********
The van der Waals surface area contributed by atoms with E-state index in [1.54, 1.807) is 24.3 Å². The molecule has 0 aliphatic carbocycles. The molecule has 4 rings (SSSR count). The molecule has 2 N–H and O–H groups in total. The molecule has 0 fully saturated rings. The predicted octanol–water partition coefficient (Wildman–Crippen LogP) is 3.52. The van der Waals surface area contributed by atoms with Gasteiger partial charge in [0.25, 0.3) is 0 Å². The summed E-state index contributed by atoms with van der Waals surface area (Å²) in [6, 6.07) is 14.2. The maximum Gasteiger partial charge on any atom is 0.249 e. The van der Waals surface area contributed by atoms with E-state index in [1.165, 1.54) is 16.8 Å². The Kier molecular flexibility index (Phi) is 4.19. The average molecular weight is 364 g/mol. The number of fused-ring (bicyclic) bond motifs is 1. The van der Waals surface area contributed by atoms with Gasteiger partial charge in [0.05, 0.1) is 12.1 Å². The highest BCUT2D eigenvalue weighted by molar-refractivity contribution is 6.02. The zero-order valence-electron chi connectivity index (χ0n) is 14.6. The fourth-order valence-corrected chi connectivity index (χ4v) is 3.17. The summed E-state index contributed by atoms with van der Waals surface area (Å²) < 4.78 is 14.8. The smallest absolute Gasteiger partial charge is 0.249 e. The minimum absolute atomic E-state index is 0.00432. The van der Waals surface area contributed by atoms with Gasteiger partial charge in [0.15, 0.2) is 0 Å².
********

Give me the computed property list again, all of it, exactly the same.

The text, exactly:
The van der Waals surface area contributed by atoms with E-state index in [1.54, 1.807) is 24.3 Å². The molecule has 0 aliphatic carbocycles. The molecule has 4 rings (SSSR count). The molecule has 2 N–H and O–H groups in total. The molecule has 0 fully saturated rings. The predicted octanol–water partition coefficient (Wildman–Crippen LogP) is 3.52. The van der Waals surface area contributed by atoms with Gasteiger partial charge in [0.25, 0.3) is 0 Å². The summed E-state index contributed by atoms with van der Waals surface area (Å²) in [6, 6.07) is 14.2. The maximum Gasteiger partial charge on any atom is 0.249 e. The van der Waals surface area contributed by atoms with E-state index in [1.165, 1.54) is 16.8 Å². The Kier molecular flexibility index (Phi) is 4.19. The average molecular weight is 364 g/mol. The number of fused-ring (bicyclic) bond motifs is 1. The van der Waals surface area contributed by atoms with Gasteiger partial charge in [0.05, 0.1) is 12.1 Å². The highest BCUT2D eigenvalue weighted by molar-refractivity contribution is 6.02. The zero-order valence-electron chi connectivity index (χ0n) is 14.6. The fourth-order valence-corrected chi connectivity index (χ4v) is 3.17. The summed E-state index contributed by atoms with van der Waals surface area (Å²) < 4.78 is 14.8. The smallest absolute Gasteiger partial charge is 0.249 e. The minimum absolute atomic E-state index is 0.00432. The van der Waals surface area contributed by atoms with Gasteiger partial charge in [0.15, 0.2) is 0 Å².